By the way, my gears was simple. I wanted to go as light as possible hence I started lightly with 2 X 500ML bottle on my chest, 2 X 200ML water on my waist, few small packs of nuts, 2 slices of dried meat, a jacket, phone, headlamp and emergency blanket. What I wore for the start was the CompresSport On/Off Tank as the base layer with the Trail Tank the outer layer, and also the trail short and R2 calf guard. The rest including my trekking pole and super bright LED Lenser was at my drop bag at Check Point 5 located 52KM away from the start.
I was up early. Took some bread and a can of coffee before my normal pre-race rituals started. Everything went well and by the time I was ready, Yik Yee was awake too. I skipped breakfast with the others though hoping to get in some last minute rest as it's going to be a long night later. And by 5AM, everyone was already downstairs and some cabs were already waiting. Myself together with Gan, Kevin and Yik Yee shared a cab together and just before an hour later, we arrived at the start venue at Pak Tam Chung at Sai Kung and the place was already filled with runners and supporters.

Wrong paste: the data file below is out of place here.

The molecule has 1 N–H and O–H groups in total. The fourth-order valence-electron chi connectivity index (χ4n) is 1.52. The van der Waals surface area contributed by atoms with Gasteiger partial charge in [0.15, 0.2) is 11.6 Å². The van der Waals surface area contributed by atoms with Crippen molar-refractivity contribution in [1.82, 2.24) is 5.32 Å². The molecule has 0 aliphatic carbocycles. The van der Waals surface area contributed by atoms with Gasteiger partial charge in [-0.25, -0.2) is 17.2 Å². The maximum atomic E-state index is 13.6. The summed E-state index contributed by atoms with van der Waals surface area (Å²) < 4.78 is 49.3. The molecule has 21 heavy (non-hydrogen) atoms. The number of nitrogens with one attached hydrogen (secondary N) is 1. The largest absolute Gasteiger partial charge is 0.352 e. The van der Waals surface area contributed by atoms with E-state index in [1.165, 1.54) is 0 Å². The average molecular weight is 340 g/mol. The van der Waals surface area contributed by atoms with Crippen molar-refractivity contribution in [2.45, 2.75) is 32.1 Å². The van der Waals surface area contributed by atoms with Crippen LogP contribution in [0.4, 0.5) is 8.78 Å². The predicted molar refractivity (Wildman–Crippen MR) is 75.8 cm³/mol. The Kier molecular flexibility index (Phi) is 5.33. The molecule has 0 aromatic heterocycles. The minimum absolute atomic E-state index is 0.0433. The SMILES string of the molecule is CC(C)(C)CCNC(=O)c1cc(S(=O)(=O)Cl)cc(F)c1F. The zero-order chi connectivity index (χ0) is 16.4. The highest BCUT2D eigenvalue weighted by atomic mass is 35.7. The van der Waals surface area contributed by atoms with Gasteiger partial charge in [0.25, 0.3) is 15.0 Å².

Malaysian contingent ready to rock the trails of Hong Kong,
With Siaw Hua and Yik Yee, the 2015 Comrades bound.
The morning chill was there but it was manageable. Guess my experience at Scotland is proving to be working. Caught with some friends, took some photos and we were off to deposit our drop and finish bags. And while warming up and performing my stretch, a familiar face stood in front of me. It was my Comrades pal, Dr. Wong and we chatted till the race started at slightly passed 8AM.
With Dr. Wong at the start.